As transactions that once were done via phone, mail, fax or in person increasingly go online, knowing whom you're dealing with becomes even more important, CipherTrust's Judge adds.
"We have a customer with the mandate that by 2010 all of their transactions with partners are going to happen over Web services," he says. "Where are we with policies around identification? We need to run faster and really get ready for all of the applications that are going to go online."
Biometrics are often touted as a possible solution to the identity issue, because authenticators such as fingerprints and retinal scans are difficult to tamper with. To be effective, however, such measures have to be integrated into an organization's workflow in a way that they will be used.
"In a hospital setting, if a doctor has to check on a patient stat. in the ER, the doctor has to remove his gloves in order to get a fingerprint scan. . . . That takes time, and what happens if it's denied, does the patient still get treated?" says an IT director for a healthcare organization who requested anonymity. "Here in healthcare, I'd be hard-pressed to convince people that [biometrics] are a good idea."
Perhaps the most frightening worst-case scenario is one in which the Internet becomes so clogged with spam, viruses, spyware and other malicious code that people stop relying on it as a source of information and a means of communication. In some ways, that's already happening.
"Look at Citibank and others like them; these are some of the largest and most powerful entities on Earth, but they're at the point that their customers don't trust e-mail from them," says CipherTrust's Judge. "When you can't communicate with your customers, that's a different type of denial of service."
There's no such thing as 100 percent security, but there are some steps organizations can take to avoid, or at least lessen the impact of, a worst-case security scenario:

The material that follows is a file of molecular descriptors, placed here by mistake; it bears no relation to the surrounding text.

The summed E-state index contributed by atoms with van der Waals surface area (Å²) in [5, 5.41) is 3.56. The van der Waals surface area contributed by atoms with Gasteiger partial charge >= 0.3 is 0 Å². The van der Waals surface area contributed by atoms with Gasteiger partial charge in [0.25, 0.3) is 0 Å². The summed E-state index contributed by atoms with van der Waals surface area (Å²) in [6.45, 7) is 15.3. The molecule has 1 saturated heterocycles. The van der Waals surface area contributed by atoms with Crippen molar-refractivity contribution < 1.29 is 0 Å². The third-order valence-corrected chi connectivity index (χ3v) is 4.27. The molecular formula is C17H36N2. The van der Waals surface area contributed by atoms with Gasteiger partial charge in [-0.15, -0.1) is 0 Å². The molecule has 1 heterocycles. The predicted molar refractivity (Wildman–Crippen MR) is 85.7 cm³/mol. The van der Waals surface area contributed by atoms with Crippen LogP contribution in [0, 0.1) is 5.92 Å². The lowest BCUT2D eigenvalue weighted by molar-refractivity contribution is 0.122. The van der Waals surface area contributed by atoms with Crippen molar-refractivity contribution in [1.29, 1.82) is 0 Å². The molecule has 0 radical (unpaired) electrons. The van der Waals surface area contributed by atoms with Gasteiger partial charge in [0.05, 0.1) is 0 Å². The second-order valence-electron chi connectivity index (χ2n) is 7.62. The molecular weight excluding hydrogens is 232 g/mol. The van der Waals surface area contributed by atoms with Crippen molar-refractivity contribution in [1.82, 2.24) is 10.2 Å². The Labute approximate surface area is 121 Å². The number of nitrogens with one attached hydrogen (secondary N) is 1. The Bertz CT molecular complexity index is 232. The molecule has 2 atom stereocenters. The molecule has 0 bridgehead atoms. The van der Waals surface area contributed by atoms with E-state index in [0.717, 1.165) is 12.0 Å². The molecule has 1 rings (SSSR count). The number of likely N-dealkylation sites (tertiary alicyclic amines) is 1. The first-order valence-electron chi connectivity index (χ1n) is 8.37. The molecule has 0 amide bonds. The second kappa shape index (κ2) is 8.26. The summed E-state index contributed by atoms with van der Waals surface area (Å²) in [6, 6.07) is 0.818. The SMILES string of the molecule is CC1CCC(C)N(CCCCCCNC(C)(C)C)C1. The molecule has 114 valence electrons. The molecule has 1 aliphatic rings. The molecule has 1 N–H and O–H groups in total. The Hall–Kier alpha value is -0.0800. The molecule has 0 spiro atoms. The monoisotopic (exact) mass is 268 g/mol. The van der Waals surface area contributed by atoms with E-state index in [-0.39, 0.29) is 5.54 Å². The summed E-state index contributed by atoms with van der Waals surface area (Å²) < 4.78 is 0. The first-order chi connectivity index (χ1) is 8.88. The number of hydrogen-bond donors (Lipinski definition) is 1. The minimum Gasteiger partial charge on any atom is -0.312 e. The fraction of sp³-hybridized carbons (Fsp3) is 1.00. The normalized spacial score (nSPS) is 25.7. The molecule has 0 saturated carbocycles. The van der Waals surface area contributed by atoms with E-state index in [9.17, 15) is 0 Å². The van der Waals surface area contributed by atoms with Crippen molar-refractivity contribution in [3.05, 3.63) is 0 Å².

When planning your disaster recovery/backup strategy, make sure the level of security mirrors that of the primary system, and that related policies and procedures are well understood by the staff.
Identify what data is the most critical to the company and give that the highest level of protection. That way, in case of a security breach, that information will be the most difficult to get to.
Turn your security plan into a risk-management plan. That's what Verizon Business did internally, says CISO Sara Santarelli. "Security experts have to move away from an operations security program and get to the point where everything you do is about mitigation of risk to your enterprise," she says. "There needs to be a lot more intellectual information around operational action."
Talk about the "what ifs." "I don't think there's any value in bringing these conversations to the CXO level, but I do think there's value at the information security/architecture level, keeping the information in your head and doing exercises with other smart people in the organization to determine what is the impact," says Neil Buckley, manager of network security at Partners Healthcare System.
Establish policies regarding what information can and cannot leave the company, make sure employees are aware of them and consider using technology that helps to enforce those policies.